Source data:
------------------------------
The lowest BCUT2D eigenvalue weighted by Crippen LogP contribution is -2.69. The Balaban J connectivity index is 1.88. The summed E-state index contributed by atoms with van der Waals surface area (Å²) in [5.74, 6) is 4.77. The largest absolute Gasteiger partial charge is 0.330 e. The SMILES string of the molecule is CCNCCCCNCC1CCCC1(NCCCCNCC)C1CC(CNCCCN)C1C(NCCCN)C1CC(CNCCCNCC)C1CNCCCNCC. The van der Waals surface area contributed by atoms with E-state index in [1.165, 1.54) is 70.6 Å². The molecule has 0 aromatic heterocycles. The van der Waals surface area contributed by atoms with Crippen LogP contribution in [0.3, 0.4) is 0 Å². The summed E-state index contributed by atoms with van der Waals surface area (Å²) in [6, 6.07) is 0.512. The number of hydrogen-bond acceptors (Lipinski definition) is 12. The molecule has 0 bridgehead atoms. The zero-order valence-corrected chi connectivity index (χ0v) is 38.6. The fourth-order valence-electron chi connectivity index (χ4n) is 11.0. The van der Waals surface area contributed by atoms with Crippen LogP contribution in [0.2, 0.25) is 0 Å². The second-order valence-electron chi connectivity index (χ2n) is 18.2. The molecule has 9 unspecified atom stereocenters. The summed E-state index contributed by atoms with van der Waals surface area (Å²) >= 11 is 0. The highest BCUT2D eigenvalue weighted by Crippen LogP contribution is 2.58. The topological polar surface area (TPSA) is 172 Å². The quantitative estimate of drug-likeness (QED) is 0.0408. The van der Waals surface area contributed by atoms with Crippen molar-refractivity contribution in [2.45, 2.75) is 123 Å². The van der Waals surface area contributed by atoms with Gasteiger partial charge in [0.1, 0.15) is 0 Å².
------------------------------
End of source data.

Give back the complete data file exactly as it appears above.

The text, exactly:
The lowest BCUT2D eigenvalue weighted by Crippen LogP contribution is -2.69. The Balaban J connectivity index is 1.88. The summed E-state index contributed by atoms with van der Waals surface area (Å²) in [5.74, 6) is 4.77. The largest absolute Gasteiger partial charge is 0.330 e. The SMILES string of the molecule is CCNCCCCNCC1CCCC1(NCCCCNCC)C1CC(CNCCCN)C1C(NCCCN)C1CC(CNCCCNCC)C1CNCCCNCC. The van der Waals surface area contributed by atoms with E-state index in [1.165, 1.54) is 70.6 Å². The molecule has 0 aromatic heterocycles. The van der Waals surface area contributed by atoms with Crippen LogP contribution in [0.3, 0.4) is 0 Å². The summed E-state index contributed by atoms with van der Waals surface area (Å²) in [6, 6.07) is 0.512. The number of hydrogen-bond acceptors (Lipinski definition) is 12. The molecule has 0 bridgehead atoms. The zero-order valence-corrected chi connectivity index (χ0v) is 38.6. The fourth-order valence-electron chi connectivity index (χ4n) is 11.0. The van der Waals surface area contributed by atoms with Crippen LogP contribution in [0.2, 0.25) is 0 Å². The second-order valence-electron chi connectivity index (χ2n) is 18.2. The molecule has 9 unspecified atom stereocenters. The summed E-state index contributed by atoms with van der Waals surface area (Å²) >= 11 is 0. The highest BCUT2D eigenvalue weighted by Crippen LogP contribution is 2.58. The topological polar surface area (TPSA) is 172 Å². The quantitative estimate of drug-likeness (QED) is 0.0408. The van der Waals surface area contributed by atoms with Crippen molar-refractivity contribution in [2.45, 2.75) is 123 Å². The van der Waals surface area contributed by atoms with Gasteiger partial charge in [0.1, 0.15) is 0 Å².